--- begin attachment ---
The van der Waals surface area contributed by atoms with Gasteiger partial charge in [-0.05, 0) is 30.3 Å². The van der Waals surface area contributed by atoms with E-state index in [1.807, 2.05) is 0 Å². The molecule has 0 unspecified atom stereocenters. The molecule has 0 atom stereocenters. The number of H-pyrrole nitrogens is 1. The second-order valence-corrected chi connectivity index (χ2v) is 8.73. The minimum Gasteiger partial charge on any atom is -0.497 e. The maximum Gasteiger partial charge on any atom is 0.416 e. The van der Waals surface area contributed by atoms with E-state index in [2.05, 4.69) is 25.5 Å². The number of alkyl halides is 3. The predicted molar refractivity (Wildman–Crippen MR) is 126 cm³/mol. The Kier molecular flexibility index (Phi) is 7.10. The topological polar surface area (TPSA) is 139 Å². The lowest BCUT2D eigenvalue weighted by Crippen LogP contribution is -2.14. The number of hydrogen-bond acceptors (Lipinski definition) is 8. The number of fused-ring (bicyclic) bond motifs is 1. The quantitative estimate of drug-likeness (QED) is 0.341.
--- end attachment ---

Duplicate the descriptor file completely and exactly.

The van der Waals surface area contributed by atoms with Gasteiger partial charge in [-0.05, 0) is 30.3 Å². The van der Waals surface area contributed by atoms with E-state index in [1.807, 2.05) is 0 Å². The molecule has 0 unspecified atom stereocenters. The molecule has 0 atom stereocenters. The number of H-pyrrole nitrogens is 1. The second-order valence-corrected chi connectivity index (χ2v) is 8.73. The minimum Gasteiger partial charge on any atom is -0.497 e. The maximum Gasteiger partial charge on any atom is 0.416 e. The van der Waals surface area contributed by atoms with E-state index in [2.05, 4.69) is 25.5 Å². The number of alkyl halides is 3. The predicted molar refractivity (Wildman–Crippen MR) is 126 cm³/mol. The Kier molecular flexibility index (Phi) is 7.10. The topological polar surface area (TPSA) is 139 Å². The lowest BCUT2D eigenvalue weighted by Crippen LogP contribution is -2.14. The number of hydrogen-bond acceptors (Lipinski definition) is 8. The number of fused-ring (bicyclic) bond motifs is 1. The quantitative estimate of drug-likeness (QED) is 0.341.